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Algebra, Geometry, and Cryptology Seminar

Organized by Zach Teitler <>.

Time: Fridays, 3:00-3:50
Location: MB124

View archives of past semesters

  • Taking the seminar for credit
    The seminar may be taken for credit as Math 498 or 598. For information about receiving credit, contact
  • Everybody is welcome!
    Everybody interested is welcome to attend and participate! Enrollment for credit is not required. We welcome students to attend and present in the seminar. Attending seminars and colloquium presentations is an excellent way to learn about research topics and senior thesis topics.
  • AGC Seminar mailing list
    Announcements of upcoming seminars are sent by email to all interested participants. To be added to the AGC Seminar mailing list, contact

August 30

Planning meeting

September 6

Topology Seminar
Allison Arnold-Roksandich, BSU
Normal Mathematics

Kennedy Courtney, BSU
Index and the Poincare-Hopf Theorem

September 13

Allison Arnold-Roksandich, BSU
An Introduction to Modular Forms and eta-theta Functions

Simply put, “modular forms are everywhere.” Their uses go from the abstract and theoretical (like Fermat’s Last Theorem), to encoding data (when looking at partitions), to the physical (like the study of black holes). Their presence is usually indicative of a deep underlying symmetry. This talk aims to introduce modular forms, two primary examples: Dedekind’s eta function and theta functions, and some fun results.

September 20

Tommaso de Fernex, University of Utah
A simplicity criterion for normal isolated singularities

Let X be a complex variety defined on C^n by the vanishing of one (or more) holomorphic functions f(z_1,…,z_n)=0, and let P be a point of X. Assume that X is smooth (i.e., a manifold) in a punctured neighborhood of P; X is however allowed to be singular at P, so that the point is an isolated singularity of X. The intersection of X with the boundary of a small ball in C^n centered at P is a real hypersurface in X and is called the link of P.

It is natural to ask how much information the link carries about the singularity; for instance, the link of a smooth point is a sphere, and one can ask whether the converse is true. Work of Mumford and Brieskorn has shown that this is the case for normal surface singularities but not in higher dimensions. Recently, McLean asked whether more structure on the link may provide a way to characterize smooth points. In this talk, I will give a general introduction to this circle of questions and discuss how CR geometry can be used to distinguish smooth points from their links. The proof relies on a partial solution to the complex Plateau problem, which is a complex analytic analogue of the classical Plateau problem of Lagrange.

September 27

Zach Teitler, BSU
Huang’s proof of the Sensitivity Conjecture

Huang has presented an elementary proof of the almost 30-year old Sensitivity Conjecture. We will introduce the conjecture and its graph-theoretic proof.

October 4

Allison Arnold-Roksandich, BSU
An introduction to Mock Modular Forms with some examples arising from eta-theta functions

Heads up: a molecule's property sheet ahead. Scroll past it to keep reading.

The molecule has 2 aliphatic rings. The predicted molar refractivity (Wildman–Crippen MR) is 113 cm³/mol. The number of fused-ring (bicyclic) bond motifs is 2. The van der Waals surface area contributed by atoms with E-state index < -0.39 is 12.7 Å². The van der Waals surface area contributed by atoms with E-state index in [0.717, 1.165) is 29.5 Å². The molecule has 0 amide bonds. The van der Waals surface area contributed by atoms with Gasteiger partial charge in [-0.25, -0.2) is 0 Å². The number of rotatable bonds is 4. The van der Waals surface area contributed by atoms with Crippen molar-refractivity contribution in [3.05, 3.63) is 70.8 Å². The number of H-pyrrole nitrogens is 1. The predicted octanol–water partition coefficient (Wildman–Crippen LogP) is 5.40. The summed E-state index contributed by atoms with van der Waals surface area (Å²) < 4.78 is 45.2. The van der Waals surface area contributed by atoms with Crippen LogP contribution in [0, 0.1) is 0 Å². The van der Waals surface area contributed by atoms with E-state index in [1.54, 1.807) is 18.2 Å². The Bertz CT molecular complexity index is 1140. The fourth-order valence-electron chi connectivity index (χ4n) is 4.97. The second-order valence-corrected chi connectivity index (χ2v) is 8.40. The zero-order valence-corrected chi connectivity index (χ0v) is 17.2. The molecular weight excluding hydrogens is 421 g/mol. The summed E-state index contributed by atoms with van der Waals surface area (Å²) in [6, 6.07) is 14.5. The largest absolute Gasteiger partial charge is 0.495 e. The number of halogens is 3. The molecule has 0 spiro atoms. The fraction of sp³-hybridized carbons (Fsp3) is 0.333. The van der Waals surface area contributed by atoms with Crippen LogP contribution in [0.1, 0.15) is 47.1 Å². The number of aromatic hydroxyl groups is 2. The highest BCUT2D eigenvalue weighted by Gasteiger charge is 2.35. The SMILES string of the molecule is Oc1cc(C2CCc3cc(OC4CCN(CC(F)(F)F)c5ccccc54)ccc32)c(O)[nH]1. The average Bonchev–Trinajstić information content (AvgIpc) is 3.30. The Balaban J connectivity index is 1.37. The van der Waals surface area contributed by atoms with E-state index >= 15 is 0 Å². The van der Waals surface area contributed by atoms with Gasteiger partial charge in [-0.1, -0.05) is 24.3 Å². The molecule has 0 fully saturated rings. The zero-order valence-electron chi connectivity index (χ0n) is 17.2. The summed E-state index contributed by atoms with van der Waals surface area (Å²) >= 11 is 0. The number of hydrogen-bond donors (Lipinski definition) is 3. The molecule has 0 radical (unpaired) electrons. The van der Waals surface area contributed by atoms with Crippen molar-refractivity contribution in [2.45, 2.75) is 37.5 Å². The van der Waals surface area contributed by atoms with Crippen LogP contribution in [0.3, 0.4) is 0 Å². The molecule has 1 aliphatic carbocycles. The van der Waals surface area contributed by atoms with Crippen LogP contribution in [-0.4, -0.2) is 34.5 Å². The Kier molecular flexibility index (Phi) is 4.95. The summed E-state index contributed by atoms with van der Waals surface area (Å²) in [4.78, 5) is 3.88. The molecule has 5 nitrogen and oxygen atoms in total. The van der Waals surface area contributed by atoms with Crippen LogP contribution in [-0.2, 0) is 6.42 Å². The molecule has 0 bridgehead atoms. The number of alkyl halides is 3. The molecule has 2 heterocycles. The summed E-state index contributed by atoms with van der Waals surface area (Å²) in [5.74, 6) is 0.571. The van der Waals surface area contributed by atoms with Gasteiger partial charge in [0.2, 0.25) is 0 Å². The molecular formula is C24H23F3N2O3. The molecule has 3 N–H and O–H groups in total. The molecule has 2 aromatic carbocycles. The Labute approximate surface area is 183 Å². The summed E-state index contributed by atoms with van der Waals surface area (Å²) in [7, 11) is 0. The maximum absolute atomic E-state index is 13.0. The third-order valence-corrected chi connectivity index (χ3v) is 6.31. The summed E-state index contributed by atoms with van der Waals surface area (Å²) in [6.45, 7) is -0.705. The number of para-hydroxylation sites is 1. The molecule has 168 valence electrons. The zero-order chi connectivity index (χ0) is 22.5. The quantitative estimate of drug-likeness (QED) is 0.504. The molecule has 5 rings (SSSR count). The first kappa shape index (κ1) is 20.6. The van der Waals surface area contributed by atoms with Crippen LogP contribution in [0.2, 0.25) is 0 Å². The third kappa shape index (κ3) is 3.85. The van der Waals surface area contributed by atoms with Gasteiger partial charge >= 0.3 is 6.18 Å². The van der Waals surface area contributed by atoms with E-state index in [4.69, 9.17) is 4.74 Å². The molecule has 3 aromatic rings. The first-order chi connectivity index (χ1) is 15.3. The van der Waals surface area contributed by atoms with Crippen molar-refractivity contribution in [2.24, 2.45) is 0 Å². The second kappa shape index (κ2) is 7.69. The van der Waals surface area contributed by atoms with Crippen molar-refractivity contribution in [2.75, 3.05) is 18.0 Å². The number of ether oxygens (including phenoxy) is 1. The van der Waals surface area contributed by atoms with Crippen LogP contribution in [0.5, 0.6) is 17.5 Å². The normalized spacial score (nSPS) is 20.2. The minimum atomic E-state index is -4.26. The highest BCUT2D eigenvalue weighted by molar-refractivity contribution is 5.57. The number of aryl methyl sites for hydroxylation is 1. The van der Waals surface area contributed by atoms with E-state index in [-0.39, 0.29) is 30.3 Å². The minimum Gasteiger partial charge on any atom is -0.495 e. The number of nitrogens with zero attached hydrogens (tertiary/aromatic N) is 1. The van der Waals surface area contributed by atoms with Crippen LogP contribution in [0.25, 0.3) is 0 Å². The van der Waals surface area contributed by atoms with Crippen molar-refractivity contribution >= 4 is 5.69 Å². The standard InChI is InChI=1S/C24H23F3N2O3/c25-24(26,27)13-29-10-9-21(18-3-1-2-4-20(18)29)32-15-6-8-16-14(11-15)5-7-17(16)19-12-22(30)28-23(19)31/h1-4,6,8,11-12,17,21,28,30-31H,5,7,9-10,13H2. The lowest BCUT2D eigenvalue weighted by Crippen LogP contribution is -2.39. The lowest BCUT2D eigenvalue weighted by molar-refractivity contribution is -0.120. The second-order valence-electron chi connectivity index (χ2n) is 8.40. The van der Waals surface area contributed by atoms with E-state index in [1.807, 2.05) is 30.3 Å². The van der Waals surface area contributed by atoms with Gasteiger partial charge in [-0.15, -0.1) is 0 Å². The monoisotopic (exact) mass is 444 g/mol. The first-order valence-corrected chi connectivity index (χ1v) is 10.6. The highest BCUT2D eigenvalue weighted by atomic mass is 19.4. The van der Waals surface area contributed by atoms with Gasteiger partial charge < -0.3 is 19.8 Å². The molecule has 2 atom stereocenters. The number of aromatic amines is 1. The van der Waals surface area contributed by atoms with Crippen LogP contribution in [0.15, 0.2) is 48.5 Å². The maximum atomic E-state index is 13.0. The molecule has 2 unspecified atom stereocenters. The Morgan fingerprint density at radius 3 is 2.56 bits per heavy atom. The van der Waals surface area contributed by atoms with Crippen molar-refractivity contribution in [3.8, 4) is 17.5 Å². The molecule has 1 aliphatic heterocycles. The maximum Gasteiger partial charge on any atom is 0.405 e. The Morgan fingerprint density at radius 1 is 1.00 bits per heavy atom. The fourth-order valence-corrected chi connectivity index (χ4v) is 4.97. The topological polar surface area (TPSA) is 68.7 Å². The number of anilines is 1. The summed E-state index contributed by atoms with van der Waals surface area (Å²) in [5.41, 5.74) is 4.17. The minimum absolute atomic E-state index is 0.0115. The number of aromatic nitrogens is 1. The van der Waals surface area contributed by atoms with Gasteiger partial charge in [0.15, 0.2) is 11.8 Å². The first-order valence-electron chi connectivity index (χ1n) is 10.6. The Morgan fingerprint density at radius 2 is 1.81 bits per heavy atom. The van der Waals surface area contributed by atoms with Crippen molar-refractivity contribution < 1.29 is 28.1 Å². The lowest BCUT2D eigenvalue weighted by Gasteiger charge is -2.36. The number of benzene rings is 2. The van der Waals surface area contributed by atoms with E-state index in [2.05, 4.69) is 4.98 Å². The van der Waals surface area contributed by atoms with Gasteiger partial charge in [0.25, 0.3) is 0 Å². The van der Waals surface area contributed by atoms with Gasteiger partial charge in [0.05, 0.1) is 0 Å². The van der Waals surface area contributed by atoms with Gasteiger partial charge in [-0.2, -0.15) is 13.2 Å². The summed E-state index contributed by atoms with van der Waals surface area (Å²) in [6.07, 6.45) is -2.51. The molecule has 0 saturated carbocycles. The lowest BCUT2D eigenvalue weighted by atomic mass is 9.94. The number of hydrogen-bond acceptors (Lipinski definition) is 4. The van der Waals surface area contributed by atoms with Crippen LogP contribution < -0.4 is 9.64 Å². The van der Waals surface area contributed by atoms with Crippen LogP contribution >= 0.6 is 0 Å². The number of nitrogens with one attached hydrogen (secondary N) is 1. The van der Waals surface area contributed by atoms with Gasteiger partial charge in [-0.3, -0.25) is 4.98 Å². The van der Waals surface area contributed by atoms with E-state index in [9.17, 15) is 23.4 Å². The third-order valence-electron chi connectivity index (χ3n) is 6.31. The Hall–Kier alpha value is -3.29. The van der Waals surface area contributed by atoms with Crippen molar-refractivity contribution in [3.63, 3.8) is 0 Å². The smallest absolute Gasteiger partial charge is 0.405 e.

October 11

Zach Teitler, BSU
Lucas’s theorem and MathOverflow 10

1. Lucas’s theorem on binomial coefficients.
2. The 10th anniversary of MathOverflow.

October 18

Topology Seminar
Uwe Kaiser, BSU
Roots of the Alexander polynomial and orderability of 3-manifold groups

October 25

Stefan Tohaneanu, University of Idaho
Projective schemes derived from linear codes

In 1999, De Boer and Pellikaan described a method to finding the minimum distance of any linear code, by the means of deciding if the heights of certain ideals are maximal or not. These ideals I have been calling “ideals generated by a-fold products of linear forms”, and they define some projective schemes, called “generalized star configuration schemes”. The homological/commutative algebraic properties of these ideals interact very well with the parameters of the linear code (especially with the generalized Hamming weights), and in this presentation I will survey some of these interactions and results. By taking the radicals of these ideals one can define some projective varieties that are subspace arrangements (i.e., union of linear subspaces). If time permits, I will also talk about the reverse construction: given a subspace arrangement, is it possible to construct a linear code whose associated projective variety is the given subspace arrangement. The answer is affirmative, and the question becomes about how “good” is this linear code.

November 1

Topology Seminar
Jens Harlander, BSU
Locally indicable groups

November 8

Allison Arnold-Roksandich, BSU
An Introduction to Quantum Modular Forms and a Few Families Arising From eta-theta Functions

In 2013, Lemke Oliver created a list of all eta-quotients which are theta functions. Then in 2016, Folsom, Garthwaite, Kang, Swisher, and Treneer utilized this list of “eta-theta” functions along with Zwegers’s construction of mock theta functions to create a set of mock modular forms which are also quantum modular forms. Later in 2016, Diaz, Ellefsen, and Swisher generalized a subset of these quantum modular forms to a single general form of quantum modular forms which included the every element of this subset. This talk will discuss an extended generalization to a larger general form for quantum modularity which encompasses all functions made by Folsom et al.

November 15

Topology Seminar
Kennedy Courtney, BSU
The Directed Forest Complex and Shellability

November 22

No meeting this week (Thanksgiving holiday)

November 29

No meeting this week (Thanksgiving holiday)

December 6

Topology Seminar
Uwe Kaiser, BSU
Quantum modularity and quantum knot invariants

December 13

No meeting this week (last week of classes)